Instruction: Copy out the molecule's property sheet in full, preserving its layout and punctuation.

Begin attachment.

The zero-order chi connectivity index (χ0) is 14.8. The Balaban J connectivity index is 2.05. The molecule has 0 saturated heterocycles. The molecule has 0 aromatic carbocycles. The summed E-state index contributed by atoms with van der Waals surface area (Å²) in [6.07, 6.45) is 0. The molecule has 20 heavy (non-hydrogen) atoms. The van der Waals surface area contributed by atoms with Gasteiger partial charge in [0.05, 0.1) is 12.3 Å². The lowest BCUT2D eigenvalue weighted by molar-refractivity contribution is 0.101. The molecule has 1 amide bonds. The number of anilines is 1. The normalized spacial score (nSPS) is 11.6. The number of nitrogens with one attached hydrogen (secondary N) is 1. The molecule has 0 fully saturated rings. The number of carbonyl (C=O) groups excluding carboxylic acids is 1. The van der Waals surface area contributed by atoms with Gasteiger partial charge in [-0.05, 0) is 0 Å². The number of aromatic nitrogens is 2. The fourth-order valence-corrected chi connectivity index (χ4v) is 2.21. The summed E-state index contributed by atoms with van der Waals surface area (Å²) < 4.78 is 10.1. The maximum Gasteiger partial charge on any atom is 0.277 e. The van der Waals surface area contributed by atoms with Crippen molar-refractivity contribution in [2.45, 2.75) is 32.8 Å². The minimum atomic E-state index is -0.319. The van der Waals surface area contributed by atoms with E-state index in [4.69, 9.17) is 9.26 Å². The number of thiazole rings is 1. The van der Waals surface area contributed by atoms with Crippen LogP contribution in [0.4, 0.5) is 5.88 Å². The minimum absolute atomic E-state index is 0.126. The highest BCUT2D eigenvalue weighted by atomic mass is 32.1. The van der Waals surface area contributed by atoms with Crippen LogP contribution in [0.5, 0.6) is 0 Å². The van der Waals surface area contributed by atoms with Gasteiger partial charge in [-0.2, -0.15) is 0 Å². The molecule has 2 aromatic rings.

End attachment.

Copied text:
The zero-order chi connectivity index (χ0) is 14.8. The Balaban J connectivity index is 2.05. The molecule has 0 saturated heterocycles. The molecule has 0 aromatic carbocycles. The summed E-state index contributed by atoms with van der Waals surface area (Å²) in [6.07, 6.45) is 0. The molecule has 20 heavy (non-hydrogen) atoms. The van der Waals surface area contributed by atoms with Gasteiger partial charge in [0.05, 0.1) is 12.3 Å². The lowest BCUT2D eigenvalue weighted by molar-refractivity contribution is 0.101. The molecule has 1 amide bonds. The number of anilines is 1. The normalized spacial score (nSPS) is 11.6. The number of nitrogens with one attached hydrogen (secondary N) is 1. The molecule has 0 fully saturated rings. The number of carbonyl (C=O) groups excluding carboxylic acids is 1. The van der Waals surface area contributed by atoms with Gasteiger partial charge in [-0.05, 0) is 0 Å². The number of aromatic nitrogens is 2. The fourth-order valence-corrected chi connectivity index (χ4v) is 2.21. The summed E-state index contributed by atoms with van der Waals surface area (Å²) < 4.78 is 10.1. The maximum Gasteiger partial charge on any atom is 0.277 e. The van der Waals surface area contributed by atoms with Crippen molar-refractivity contribution in [2.45, 2.75) is 32.8 Å². The minimum atomic E-state index is -0.319. The van der Waals surface area contributed by atoms with E-state index in [4.69, 9.17) is 9.26 Å². The number of thiazole rings is 1. The van der Waals surface area contributed by atoms with Crippen LogP contribution in [0.4, 0.5) is 5.88 Å². The minimum absolute atomic E-state index is 0.126. The highest BCUT2D eigenvalue weighted by atomic mass is 32.1. The van der Waals surface area contributed by atoms with Crippen LogP contribution in [0.5, 0.6) is 0 Å². The van der Waals surface area contributed by atoms with Gasteiger partial charge in [-0.2, -0.15) is 0 Å². The molecule has 2 aromatic rings.